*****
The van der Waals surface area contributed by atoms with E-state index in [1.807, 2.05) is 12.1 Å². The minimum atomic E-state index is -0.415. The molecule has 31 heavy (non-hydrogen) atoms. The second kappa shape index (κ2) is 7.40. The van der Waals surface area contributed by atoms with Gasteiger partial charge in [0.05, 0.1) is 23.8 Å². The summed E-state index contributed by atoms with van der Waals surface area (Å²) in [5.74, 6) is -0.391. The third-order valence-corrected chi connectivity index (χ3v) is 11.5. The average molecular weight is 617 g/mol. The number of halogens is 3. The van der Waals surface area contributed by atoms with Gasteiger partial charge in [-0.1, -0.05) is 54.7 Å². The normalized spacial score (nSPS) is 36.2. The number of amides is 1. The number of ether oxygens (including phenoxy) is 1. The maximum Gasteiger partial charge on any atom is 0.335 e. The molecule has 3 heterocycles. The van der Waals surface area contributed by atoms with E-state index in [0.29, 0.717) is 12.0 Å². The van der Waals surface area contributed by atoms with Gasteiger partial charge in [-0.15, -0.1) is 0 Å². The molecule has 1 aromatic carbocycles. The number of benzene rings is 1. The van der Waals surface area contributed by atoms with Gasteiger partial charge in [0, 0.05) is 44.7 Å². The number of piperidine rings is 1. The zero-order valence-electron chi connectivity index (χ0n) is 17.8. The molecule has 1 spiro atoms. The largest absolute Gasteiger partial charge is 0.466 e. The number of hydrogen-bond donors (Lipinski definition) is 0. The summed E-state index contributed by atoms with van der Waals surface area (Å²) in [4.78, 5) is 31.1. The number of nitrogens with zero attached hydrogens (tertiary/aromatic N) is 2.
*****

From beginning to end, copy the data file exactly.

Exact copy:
The van der Waals surface area contributed by atoms with E-state index in [1.807, 2.05) is 12.1 Å². The minimum atomic E-state index is -0.415. The molecule has 31 heavy (non-hydrogen) atoms. The second kappa shape index (κ2) is 7.40. The van der Waals surface area contributed by atoms with Gasteiger partial charge in [0.05, 0.1) is 23.8 Å². The summed E-state index contributed by atoms with van der Waals surface area (Å²) in [5.74, 6) is -0.391. The third-order valence-corrected chi connectivity index (χ3v) is 11.5. The average molecular weight is 617 g/mol. The number of halogens is 3. The van der Waals surface area contributed by atoms with Gasteiger partial charge in [-0.1, -0.05) is 54.7 Å². The normalized spacial score (nSPS) is 36.2. The number of amides is 1. The number of ether oxygens (including phenoxy) is 1. The maximum Gasteiger partial charge on any atom is 0.335 e. The molecule has 3 heterocycles. The van der Waals surface area contributed by atoms with E-state index in [0.29, 0.717) is 12.0 Å². The van der Waals surface area contributed by atoms with Gasteiger partial charge in [-0.15, -0.1) is 0 Å². The molecule has 1 aromatic carbocycles. The number of benzene rings is 1. The van der Waals surface area contributed by atoms with Gasteiger partial charge in [0, 0.05) is 44.7 Å². The number of piperidine rings is 1. The zero-order valence-electron chi connectivity index (χ0n) is 17.8. The molecule has 1 spiro atoms. The largest absolute Gasteiger partial charge is 0.466 e. The number of hydrogen-bond donors (Lipinski definition) is 0. The summed E-state index contributed by atoms with van der Waals surface area (Å²) in [4.78, 5) is 31.1. The number of nitrogens with zero attached hydrogens (tertiary/aromatic N) is 2.